Long-Run Effects of Public Policies: Endogenous Alcohol Preferences and Life Expectancy in Russia

40 Pages Posted: 9 May 2016  

Date Written: May 2016

Abstract

We use two quasi-natural experiments in the 1980s and 1990s to identify how public policies affect important long-run Outcomes by changing preferences. Large but short-lived shocks to product availability in Russia shifted young consumers' long-run preferences from hard to light alcohol. The resulting large cohort differences in current alcohol consumption shares decades after the interventions ended explain about 60% of the recent decrease in male mortality based on both micro-level and aggregate estimates. Mortality will continue to decrease by another 23% over the next twenty years based on our analysis. Program impact evaluations that focus only on contemporaneous effects can therefore severely underestimate the total effect of such public policies.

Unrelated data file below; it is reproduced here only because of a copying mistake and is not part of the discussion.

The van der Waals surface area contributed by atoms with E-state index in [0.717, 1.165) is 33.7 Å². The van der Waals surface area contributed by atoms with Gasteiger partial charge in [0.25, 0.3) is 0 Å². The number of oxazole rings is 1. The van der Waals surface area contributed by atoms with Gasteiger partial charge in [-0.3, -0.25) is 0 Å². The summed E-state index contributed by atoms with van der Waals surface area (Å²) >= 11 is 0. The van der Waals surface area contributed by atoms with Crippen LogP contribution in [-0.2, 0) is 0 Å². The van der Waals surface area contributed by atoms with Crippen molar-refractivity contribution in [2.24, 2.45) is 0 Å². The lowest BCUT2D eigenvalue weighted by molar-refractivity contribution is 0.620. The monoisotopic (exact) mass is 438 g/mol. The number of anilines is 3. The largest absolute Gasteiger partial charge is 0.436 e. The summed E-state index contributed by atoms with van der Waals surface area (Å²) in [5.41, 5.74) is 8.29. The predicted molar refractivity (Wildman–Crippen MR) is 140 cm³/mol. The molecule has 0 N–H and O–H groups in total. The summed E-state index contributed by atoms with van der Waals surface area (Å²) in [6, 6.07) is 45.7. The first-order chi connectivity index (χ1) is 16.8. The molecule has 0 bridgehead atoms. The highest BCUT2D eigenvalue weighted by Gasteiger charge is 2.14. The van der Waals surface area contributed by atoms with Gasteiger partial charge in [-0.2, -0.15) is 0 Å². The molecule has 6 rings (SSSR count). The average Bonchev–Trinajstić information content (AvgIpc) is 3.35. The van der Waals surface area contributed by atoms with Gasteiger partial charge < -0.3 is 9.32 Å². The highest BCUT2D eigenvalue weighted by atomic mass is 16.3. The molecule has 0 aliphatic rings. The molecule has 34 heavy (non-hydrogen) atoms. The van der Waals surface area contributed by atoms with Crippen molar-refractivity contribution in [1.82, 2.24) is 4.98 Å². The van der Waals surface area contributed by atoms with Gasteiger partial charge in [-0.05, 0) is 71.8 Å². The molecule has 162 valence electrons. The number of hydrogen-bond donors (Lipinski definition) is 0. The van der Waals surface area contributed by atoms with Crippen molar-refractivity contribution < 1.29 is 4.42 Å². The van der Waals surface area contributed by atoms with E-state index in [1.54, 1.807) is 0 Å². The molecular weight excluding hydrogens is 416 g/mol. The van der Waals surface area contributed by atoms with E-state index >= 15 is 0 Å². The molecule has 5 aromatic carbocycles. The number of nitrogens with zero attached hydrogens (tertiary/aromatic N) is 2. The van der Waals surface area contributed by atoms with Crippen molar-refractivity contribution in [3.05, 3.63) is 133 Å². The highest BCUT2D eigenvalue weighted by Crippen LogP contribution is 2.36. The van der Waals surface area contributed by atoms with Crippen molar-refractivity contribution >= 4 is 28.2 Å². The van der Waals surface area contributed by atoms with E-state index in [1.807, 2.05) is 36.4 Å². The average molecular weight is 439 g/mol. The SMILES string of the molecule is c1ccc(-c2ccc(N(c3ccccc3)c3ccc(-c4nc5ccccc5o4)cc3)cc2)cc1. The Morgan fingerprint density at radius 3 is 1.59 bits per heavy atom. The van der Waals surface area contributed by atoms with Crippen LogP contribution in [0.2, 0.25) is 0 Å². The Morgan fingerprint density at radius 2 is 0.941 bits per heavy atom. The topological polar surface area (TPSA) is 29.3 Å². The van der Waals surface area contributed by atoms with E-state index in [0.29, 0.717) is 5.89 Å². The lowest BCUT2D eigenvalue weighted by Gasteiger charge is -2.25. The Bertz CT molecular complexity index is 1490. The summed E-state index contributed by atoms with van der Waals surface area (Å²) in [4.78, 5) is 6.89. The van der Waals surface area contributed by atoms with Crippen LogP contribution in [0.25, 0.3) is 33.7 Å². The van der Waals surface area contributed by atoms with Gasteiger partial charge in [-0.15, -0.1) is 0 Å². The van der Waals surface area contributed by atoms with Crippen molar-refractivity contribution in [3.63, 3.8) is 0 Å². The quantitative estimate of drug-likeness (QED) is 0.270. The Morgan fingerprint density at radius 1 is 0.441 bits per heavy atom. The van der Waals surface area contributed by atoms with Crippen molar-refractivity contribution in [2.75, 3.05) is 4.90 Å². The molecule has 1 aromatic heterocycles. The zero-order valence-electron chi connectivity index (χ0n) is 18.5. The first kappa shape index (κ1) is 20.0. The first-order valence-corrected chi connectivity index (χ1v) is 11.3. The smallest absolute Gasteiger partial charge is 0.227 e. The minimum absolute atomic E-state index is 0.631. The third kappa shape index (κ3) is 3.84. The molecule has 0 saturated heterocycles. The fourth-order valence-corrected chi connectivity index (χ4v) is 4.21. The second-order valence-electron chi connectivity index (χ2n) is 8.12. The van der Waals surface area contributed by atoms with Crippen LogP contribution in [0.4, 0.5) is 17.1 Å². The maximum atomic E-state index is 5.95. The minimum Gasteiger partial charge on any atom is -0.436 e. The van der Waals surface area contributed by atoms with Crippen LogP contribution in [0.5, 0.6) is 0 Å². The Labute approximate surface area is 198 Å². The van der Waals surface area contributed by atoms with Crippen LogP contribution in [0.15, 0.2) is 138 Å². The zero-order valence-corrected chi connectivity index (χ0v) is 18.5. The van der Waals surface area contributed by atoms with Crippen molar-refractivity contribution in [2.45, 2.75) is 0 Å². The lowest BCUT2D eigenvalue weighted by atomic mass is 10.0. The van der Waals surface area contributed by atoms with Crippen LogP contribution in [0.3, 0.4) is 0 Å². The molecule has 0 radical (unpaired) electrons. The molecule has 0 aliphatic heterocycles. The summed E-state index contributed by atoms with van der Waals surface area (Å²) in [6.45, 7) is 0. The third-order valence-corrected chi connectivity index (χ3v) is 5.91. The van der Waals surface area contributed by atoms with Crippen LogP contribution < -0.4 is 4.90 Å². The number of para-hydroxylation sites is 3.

Keywords: long-run policy effects, endogenous preferences, mortality

JEL Classification: D12, H31, I10

Suggested Citation

Kueng, Lorenz and Yakovlev, Evgeny, Long-Run Effects of Public Policies: Endogenous Alcohol Preferences and Life Expectancy in Russia (May 2016). Available at SSRN: https://ssrn.com/abstract=2776422 or http://dx.doi.org/10.2139/ssrn.2776422

Lorenz Kueng (Contact Author)

Northwestern University - Kellogg School of Management ( email )

2001 Sheridan Road
Evanston, IL 60208
United States
+1 (847) 491-7843 (Phone)
+1 (847) 491-5719 (Fax)

HOME PAGE: http://www.lorenzkueng.com

National Bureau of Economic Research (NBER) ( email )

1050 Massachusetts Avenue
Cambridge, MA 02138
United States

Evgeny Yakovlev

NES ( email )

47 Nakhimovsky Prospekt
Moscow, 117418
Russia

HOME PAGE: http://https://sites.google.com/site/evgenyyakovlev/

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